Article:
Technivorm Moccamaster KBG-741 – Coffee Maker/Brewer Review
The quest for the best cup of coffee is a never-ending one. You find a machine, fall in love with it, think your quest is over – and then become disillusioned. That is, until now.
I grew up in a household where water was boiled and lovingly poured over ground coffee beans. My parents knew better than to buy and use a percolator – which was all the rage at the time – because the resultant drink was bitter and had a burnt taste from the coffee being endlessly boiled and recirculated in the device.
Indeed, until the early 20th century, it was standard practice to add ground coffee to hot water in a pot, boil it, and serve in the manner of Turkish or Greek coffee. The introduction of the Mr. Coffee electric drip – with sales fueled by spokesman Joe DiMaggio – changed all that and killed the percolator market within several years but my parents never strayed from the tried and true non-electric approach.
I’ve used a variety of devices to make coffee over the years: a French press; vacuum brewer, in which the coffee is drawn back by pressure differential; stovetop mocha pot; and several drip coffee machines.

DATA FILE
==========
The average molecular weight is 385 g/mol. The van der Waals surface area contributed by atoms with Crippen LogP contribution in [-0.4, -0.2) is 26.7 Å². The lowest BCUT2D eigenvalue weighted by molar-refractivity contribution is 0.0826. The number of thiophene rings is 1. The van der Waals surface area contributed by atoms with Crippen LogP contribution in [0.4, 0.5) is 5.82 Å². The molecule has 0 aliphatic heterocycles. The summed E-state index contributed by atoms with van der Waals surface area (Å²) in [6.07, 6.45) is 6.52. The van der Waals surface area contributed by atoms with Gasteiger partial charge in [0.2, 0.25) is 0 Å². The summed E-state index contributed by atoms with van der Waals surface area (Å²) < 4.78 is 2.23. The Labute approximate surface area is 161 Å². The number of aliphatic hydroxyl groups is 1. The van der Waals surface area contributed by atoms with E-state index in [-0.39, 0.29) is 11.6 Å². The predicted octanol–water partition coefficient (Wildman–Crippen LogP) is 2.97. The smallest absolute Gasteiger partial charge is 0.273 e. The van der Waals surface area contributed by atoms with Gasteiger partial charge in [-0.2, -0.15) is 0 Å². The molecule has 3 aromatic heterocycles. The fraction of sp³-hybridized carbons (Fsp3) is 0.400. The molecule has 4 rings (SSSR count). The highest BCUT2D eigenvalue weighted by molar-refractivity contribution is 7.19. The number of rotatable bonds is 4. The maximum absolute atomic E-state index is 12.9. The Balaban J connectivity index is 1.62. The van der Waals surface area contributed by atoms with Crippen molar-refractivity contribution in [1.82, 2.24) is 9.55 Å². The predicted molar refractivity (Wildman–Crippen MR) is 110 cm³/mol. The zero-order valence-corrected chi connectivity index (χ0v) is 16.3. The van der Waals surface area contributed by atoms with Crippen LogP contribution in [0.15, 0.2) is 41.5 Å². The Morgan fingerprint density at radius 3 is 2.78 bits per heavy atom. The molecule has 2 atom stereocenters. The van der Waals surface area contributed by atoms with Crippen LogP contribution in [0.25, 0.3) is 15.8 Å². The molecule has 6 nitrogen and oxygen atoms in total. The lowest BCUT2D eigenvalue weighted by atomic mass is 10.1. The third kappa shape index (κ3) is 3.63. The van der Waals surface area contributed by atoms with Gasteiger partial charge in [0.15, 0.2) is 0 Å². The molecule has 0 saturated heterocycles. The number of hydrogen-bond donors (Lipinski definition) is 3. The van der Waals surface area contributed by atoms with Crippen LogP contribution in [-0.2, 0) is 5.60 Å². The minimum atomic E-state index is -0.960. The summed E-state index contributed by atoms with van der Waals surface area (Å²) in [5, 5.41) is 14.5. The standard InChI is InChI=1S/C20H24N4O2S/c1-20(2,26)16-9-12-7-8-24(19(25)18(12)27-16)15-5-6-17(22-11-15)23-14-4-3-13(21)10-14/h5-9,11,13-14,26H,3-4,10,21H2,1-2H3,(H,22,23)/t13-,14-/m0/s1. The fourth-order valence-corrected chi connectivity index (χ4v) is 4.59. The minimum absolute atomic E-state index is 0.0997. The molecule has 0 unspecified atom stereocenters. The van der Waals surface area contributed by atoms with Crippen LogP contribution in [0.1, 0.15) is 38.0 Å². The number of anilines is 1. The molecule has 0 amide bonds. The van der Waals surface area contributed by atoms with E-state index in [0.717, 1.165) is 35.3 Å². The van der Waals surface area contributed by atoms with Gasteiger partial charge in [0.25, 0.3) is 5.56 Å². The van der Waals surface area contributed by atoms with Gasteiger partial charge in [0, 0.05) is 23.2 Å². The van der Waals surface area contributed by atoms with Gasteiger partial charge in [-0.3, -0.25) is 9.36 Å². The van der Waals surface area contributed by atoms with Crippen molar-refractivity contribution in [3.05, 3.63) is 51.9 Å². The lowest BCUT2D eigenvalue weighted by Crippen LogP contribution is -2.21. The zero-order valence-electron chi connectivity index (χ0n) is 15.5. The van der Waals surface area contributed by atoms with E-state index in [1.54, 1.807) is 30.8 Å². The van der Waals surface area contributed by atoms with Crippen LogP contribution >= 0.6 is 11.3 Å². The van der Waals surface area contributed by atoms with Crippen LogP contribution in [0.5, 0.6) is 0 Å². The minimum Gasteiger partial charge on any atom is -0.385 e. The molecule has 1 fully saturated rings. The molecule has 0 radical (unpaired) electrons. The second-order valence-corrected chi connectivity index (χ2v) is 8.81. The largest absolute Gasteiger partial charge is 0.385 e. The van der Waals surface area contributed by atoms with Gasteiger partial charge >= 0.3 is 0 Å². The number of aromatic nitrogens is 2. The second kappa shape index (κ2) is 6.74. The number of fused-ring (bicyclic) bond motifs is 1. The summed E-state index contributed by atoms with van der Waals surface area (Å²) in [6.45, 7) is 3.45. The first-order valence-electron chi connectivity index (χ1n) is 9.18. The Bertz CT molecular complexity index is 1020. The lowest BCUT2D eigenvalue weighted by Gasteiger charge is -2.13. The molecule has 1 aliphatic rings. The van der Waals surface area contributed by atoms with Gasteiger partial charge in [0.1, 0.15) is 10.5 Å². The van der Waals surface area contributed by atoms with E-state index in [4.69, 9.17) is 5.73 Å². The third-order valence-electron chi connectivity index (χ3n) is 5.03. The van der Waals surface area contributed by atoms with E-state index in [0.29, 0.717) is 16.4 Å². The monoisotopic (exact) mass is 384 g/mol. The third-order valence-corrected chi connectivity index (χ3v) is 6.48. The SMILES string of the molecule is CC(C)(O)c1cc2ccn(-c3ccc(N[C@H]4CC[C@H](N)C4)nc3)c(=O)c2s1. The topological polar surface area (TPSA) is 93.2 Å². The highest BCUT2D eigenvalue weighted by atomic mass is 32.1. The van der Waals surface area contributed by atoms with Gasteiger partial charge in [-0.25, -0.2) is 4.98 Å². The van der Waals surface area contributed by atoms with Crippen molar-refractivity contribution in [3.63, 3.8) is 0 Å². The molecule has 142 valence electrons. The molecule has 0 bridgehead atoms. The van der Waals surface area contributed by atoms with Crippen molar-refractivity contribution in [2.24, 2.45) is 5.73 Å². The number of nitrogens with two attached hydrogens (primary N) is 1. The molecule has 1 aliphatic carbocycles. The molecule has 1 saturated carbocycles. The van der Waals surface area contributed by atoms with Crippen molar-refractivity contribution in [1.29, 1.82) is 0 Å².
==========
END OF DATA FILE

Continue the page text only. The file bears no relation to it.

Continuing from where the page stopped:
Recently I discovered coffee brewers from Technivorm, a Dutch company that hand makes its products. While you can buy a drip coffee maker for under $50, theirs sell at a premium (it’s a little over $300 at amazon.com) – and I was curious to find out whether they were worth it.
SETTING UP THE TECHNIVORM MOCCAMASTER KBG-741
While I had seen pictures of the Moccamaster on the company’s website, nothing prepared me for the masterpiece of design that arrived. With a note advising “This is a handbuilt and individually tested Technivorm Moccamaster Coffeemaker,” I was duly impressed.
The Moccamaster reminded me of something one might see in a high-tech lab or a kitchen of the future display, thanks to its clean lines, attractive stainless steel material, and negative space. The trapezoidal water tank sits atop a stainless tower, with a stainless arm extending out towards a black plastic funnel that sits on a thin plastic base, giving the appearance that the filter holder is floating in space. The funnel accepts standard Type 4 filters (Technivorm recommends bleached white filters and recommends against permanent gold filters.)